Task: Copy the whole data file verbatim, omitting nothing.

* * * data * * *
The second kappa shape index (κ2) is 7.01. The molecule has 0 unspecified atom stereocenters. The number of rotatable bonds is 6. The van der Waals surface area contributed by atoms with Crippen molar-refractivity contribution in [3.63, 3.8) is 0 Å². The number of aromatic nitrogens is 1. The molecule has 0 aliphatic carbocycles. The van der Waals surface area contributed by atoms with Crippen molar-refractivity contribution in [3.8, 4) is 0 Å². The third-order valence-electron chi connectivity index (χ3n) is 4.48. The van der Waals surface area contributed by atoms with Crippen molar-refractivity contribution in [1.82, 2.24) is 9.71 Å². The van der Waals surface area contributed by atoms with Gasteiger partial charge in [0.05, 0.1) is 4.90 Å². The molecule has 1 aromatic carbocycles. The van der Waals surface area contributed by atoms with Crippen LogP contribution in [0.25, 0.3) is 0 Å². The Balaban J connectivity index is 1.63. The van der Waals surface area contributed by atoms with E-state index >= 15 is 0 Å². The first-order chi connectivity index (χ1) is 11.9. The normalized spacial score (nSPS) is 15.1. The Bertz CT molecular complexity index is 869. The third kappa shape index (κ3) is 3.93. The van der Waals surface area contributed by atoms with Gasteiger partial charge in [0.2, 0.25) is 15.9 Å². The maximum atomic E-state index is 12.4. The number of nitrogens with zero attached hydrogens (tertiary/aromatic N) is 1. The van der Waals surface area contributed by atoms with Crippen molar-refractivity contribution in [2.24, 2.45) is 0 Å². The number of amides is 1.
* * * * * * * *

The second kappa shape index (κ2) is 7.01. The molecule has 0 unspecified atom stereocenters. The number of rotatable bonds is 6. The van der Waals surface area contributed by atoms with Crippen molar-refractivity contribution in [3.63, 3.8) is 0 Å². The number of aromatic nitrogens is 1. The molecule has 0 aliphatic carbocycles. The van der Waals surface area contributed by atoms with Crippen molar-refractivity contribution in [3.8, 4) is 0 Å². The third-order valence-electron chi connectivity index (χ3n) is 4.48. The van der Waals surface area contributed by atoms with Crippen molar-refractivity contribution in [1.82, 2.24) is 9.71 Å². The van der Waals surface area contributed by atoms with Gasteiger partial charge in [0.05, 0.1) is 4.90 Å². The molecule has 1 aromatic carbocycles. The van der Waals surface area contributed by atoms with Crippen LogP contribution in [0.25, 0.3) is 0 Å². The Balaban J connectivity index is 1.63. The van der Waals surface area contributed by atoms with E-state index >= 15 is 0 Å². The first-order chi connectivity index (χ1) is 11.9. The normalized spacial score (nSPS) is 15.1. The Bertz CT molecular complexity index is 869. The third kappa shape index (κ3) is 3.93. The van der Waals surface area contributed by atoms with Gasteiger partial charge in [0.2, 0.25) is 15.9 Å². The maximum atomic E-state index is 12.4. The number of nitrogens with zero attached hydrogens (tertiary/aromatic N) is 1. The van der Waals surface area contributed by atoms with Crippen molar-refractivity contribution in [2.24, 2.45) is 0 Å². The number of amides is 1.